Categories: Philosophy, Statistics

### 7 replies »

1. Nate says:

You’re doing the world a great service, Mr. Briggs. Perhaps Uncertainty will someday appear as the link from Jaynes, Carnap, and Keynes to a new, more sane, mathematics of probability.

One can hope…

2. Joy says:

Random thoughts, popped in by chance, or luck:

“What makes a theory true? Bad question, that.”

You don’t ask a question because you know the answer and couch it in such a way to hand a ‘line’ to the elucidator. That would be theatre, or some type ofl flattery. Like a double act.

Your line reminds me of the Irishman who told the person asking the way:
If I was going where you’re going, I wouldn’t start from here.’

True questions are not good or bad.

People have different reasons for asking them.

(Assuming the purpose is to pass on good information aka, something which can be trusted, is useful, in small or large matters of concern. )

If the purpose is to hold information for occult purposes, discussions can only end up in a circle as opposed to being resolved and answered, or left open. In deliberately generating false uncertainty IS the purpose, then that is incompatible with truth seeking, whether formal science or some other matter.

The question Why? refers to potentially different types of explanation. Each explanation requiring a different bank of knowledge.
There’s no place for deliberate sophistry in explanation regarding formal truth seeking.

3. Joy says:

“In deliberately generating…”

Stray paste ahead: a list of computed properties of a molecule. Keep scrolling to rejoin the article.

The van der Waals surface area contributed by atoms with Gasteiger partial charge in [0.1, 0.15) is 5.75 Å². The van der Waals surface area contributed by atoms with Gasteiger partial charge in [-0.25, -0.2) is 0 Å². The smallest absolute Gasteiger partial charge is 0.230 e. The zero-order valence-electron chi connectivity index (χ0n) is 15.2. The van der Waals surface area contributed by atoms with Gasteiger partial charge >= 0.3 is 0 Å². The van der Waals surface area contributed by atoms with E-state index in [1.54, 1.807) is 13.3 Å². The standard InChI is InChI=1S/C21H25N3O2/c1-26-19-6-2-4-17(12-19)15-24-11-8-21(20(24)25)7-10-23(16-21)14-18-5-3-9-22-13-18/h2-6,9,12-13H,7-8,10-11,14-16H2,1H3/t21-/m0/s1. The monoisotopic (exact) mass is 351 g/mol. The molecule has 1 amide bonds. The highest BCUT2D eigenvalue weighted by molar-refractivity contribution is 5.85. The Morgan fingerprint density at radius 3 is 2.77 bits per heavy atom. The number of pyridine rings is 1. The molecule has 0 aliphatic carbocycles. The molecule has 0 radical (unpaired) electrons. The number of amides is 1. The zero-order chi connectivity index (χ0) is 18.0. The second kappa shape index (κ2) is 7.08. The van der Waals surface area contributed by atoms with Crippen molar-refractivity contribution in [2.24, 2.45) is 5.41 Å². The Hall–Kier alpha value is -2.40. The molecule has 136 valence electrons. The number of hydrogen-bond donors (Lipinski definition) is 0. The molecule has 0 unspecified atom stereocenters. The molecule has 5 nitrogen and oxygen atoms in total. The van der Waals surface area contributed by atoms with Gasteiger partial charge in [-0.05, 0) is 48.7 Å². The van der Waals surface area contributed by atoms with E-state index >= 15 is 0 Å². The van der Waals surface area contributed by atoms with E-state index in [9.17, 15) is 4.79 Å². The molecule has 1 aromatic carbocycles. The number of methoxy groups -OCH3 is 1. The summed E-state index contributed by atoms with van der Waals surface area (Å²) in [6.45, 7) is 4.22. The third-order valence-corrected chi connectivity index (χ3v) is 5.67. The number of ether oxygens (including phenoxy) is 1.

“If deliberately…”

4. Joy says:

“Mathematics, then, is a giant web of true propositions all tied together.”
That is true of pure mathematics.
Applied mathematics is full of unknowns.

I think the word true in the sentence is hiding something in applied maths.
My favourite John Lennox would not doubt the applied mathematicians and neither would I unless my life depended on it.

Nobody knows what the value of PI is. I’m being serious now, of course I do understand what you’re saying about patterns and laws in mathematics. I though that PI 22/7 was about as close as you can get.
It’s the necessary measurement of time and space for the purpose of understanding, that is: making things stepwise, fragmented, that eventually leads to error. Measurement needs to improve all the time. As soon as it’s taken, it must be wrong. (I think I’ve gone up an alley, but it was fun.)

5. General relativity states that spacetime is curved. Every experiment (observation, really) has shown that while spacetime may be curved locally, universally it is very, very flat.

Every theory has its bounds. Every measurement has its uncertainty.

6. Michael BODINE says:

The measurement ,if to the millimeter, or to the angstrom is exactly CORRECT..dependent on the substrate of metal or atoms..or counting molecules..which IS expensive

7. Joy says:

Thank you Michael B.